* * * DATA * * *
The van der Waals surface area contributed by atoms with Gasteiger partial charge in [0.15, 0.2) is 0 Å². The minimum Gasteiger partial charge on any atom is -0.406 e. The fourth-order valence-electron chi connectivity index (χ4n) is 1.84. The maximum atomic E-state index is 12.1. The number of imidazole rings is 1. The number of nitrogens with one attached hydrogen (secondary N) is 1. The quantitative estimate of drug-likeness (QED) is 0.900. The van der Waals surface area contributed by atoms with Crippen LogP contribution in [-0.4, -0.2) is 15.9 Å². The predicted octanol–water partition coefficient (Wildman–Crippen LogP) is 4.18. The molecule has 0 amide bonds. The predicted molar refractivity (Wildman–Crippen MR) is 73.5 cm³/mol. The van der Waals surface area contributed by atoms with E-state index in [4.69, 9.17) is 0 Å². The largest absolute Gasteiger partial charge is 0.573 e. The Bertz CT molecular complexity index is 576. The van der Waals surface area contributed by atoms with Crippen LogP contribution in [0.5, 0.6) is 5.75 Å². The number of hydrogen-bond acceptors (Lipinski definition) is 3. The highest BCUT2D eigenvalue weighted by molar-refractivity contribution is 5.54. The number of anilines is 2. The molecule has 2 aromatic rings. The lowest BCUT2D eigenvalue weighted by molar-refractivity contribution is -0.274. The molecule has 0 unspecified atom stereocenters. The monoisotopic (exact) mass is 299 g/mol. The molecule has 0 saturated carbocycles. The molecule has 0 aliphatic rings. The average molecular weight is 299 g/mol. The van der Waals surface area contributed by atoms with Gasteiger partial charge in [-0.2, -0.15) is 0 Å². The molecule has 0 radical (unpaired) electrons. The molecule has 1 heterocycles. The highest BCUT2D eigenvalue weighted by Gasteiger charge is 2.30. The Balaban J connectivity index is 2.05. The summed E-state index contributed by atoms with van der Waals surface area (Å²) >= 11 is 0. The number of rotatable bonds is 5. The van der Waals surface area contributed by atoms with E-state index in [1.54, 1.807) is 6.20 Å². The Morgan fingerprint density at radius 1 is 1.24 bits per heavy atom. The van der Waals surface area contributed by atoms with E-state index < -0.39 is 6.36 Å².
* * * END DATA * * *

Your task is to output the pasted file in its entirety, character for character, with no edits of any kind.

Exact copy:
The van der Waals surface area contributed by atoms with Gasteiger partial charge in [0.15, 0.2) is 0 Å². The minimum Gasteiger partial charge on any atom is -0.406 e. The fourth-order valence-electron chi connectivity index (χ4n) is 1.84. The maximum atomic E-state index is 12.1. The number of imidazole rings is 1. The number of nitrogens with one attached hydrogen (secondary N) is 1. The quantitative estimate of drug-likeness (QED) is 0.900. The van der Waals surface area contributed by atoms with Crippen LogP contribution in [-0.4, -0.2) is 15.9 Å². The predicted octanol–water partition coefficient (Wildman–Crippen LogP) is 4.18. The molecule has 0 amide bonds. The predicted molar refractivity (Wildman–Crippen MR) is 73.5 cm³/mol. The van der Waals surface area contributed by atoms with E-state index in [4.69, 9.17) is 0 Å². The largest absolute Gasteiger partial charge is 0.573 e. The Bertz CT molecular complexity index is 576. The van der Waals surface area contributed by atoms with Crippen LogP contribution in [0.5, 0.6) is 5.75 Å². The number of hydrogen-bond acceptors (Lipinski definition) is 3. The highest BCUT2D eigenvalue weighted by molar-refractivity contribution is 5.54. The number of anilines is 2. The molecule has 2 aromatic rings. The lowest BCUT2D eigenvalue weighted by molar-refractivity contribution is -0.274. The molecule has 0 unspecified atom stereocenters. The monoisotopic (exact) mass is 299 g/mol. The molecule has 0 saturated carbocycles. The molecule has 0 aliphatic rings. The average molecular weight is 299 g/mol. The van der Waals surface area contributed by atoms with Gasteiger partial charge in [-0.2, -0.15) is 0 Å². The molecule has 0 radical (unpaired) electrons. The molecule has 1 heterocycles. The highest BCUT2D eigenvalue weighted by Gasteiger charge is 2.30. The Balaban J connectivity index is 2.05. The summed E-state index contributed by atoms with van der Waals surface area (Å²) >= 11 is 0. The number of rotatable bonds is 5. The van der Waals surface area contributed by atoms with E-state index in [1.54, 1.807) is 6.20 Å². The Morgan fingerprint density at radius 1 is 1.24 bits per heavy atom. The van der Waals surface area contributed by atoms with E-state index < -0.39 is 6.36 Å².